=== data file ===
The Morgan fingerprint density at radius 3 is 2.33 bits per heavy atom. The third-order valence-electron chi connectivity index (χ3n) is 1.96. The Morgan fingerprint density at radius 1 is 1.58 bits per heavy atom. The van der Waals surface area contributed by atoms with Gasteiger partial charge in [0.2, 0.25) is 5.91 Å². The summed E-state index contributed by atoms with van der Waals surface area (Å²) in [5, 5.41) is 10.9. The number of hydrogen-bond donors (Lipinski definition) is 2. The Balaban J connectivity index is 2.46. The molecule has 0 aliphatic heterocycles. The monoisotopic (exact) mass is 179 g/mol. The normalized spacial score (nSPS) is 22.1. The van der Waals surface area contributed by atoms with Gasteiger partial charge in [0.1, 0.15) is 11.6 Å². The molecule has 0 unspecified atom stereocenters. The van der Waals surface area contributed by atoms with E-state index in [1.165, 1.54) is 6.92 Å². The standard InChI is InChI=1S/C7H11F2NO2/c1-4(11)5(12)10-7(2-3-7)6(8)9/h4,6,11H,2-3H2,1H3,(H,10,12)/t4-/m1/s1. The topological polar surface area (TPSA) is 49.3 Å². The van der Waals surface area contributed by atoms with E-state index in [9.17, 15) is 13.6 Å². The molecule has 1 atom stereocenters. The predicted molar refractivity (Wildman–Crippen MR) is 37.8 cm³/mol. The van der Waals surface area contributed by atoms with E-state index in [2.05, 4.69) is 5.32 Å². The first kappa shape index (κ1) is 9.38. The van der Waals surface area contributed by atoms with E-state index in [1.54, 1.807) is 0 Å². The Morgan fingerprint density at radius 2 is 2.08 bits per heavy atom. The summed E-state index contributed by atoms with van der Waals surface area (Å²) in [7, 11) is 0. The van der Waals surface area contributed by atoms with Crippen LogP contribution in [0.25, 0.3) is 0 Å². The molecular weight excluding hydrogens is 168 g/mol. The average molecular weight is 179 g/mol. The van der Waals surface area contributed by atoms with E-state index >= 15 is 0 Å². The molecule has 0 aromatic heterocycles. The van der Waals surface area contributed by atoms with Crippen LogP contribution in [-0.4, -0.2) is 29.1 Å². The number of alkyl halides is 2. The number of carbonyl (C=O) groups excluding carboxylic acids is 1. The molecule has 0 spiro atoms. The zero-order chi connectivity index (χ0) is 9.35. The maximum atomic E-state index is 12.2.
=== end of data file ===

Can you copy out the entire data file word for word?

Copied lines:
The Morgan fingerprint density at radius 3 is 2.33 bits per heavy atom. The third-order valence-electron chi connectivity index (χ3n) is 1.96. The Morgan fingerprint density at radius 1 is 1.58 bits per heavy atom. The van der Waals surface area contributed by atoms with Gasteiger partial charge in [0.2, 0.25) is 5.91 Å². The summed E-state index contributed by atoms with van der Waals surface area (Å²) in [5, 5.41) is 10.9. The number of hydrogen-bond donors (Lipinski definition) is 2. The Balaban J connectivity index is 2.46. The molecule has 0 aliphatic heterocycles. The monoisotopic (exact) mass is 179 g/mol. The normalized spacial score (nSPS) is 22.1. The van der Waals surface area contributed by atoms with Gasteiger partial charge in [0.1, 0.15) is 11.6 Å². The molecule has 0 unspecified atom stereocenters. The van der Waals surface area contributed by atoms with E-state index in [1.165, 1.54) is 6.92 Å². The standard InChI is InChI=1S/C7H11F2NO2/c1-4(11)5(12)10-7(2-3-7)6(8)9/h4,6,11H,2-3H2,1H3,(H,10,12)/t4-/m1/s1. The topological polar surface area (TPSA) is 49.3 Å². The van der Waals surface area contributed by atoms with E-state index in [9.17, 15) is 13.6 Å². The molecule has 1 atom stereocenters. The predicted molar refractivity (Wildman–Crippen MR) is 37.8 cm³/mol. The van der Waals surface area contributed by atoms with E-state index in [2.05, 4.69) is 5.32 Å². The first kappa shape index (κ1) is 9.38. The van der Waals surface area contributed by atoms with E-state index in [1.54, 1.807) is 0 Å². The Morgan fingerprint density at radius 2 is 2.08 bits per heavy atom. The summed E-state index contributed by atoms with van der Waals surface area (Å²) in [7, 11) is 0. The van der Waals surface area contributed by atoms with Crippen LogP contribution in [0.25, 0.3) is 0 Å². The molecular weight excluding hydrogens is 168 g/mol. The average molecular weight is 179 g/mol. The van der Waals surface area contributed by atoms with E-state index >= 15 is 0 Å². The molecule has 0 aromatic heterocycles. The van der Waals surface area contributed by atoms with Crippen LogP contribution in [-0.4, -0.2) is 29.1 Å². The number of alkyl halides is 2. The number of carbonyl (C=O) groups excluding carboxylic acids is 1. The molecule has 0 spiro atoms. The zero-order chi connectivity index (χ0) is 9.35. The maximum atomic E-state index is 12.2.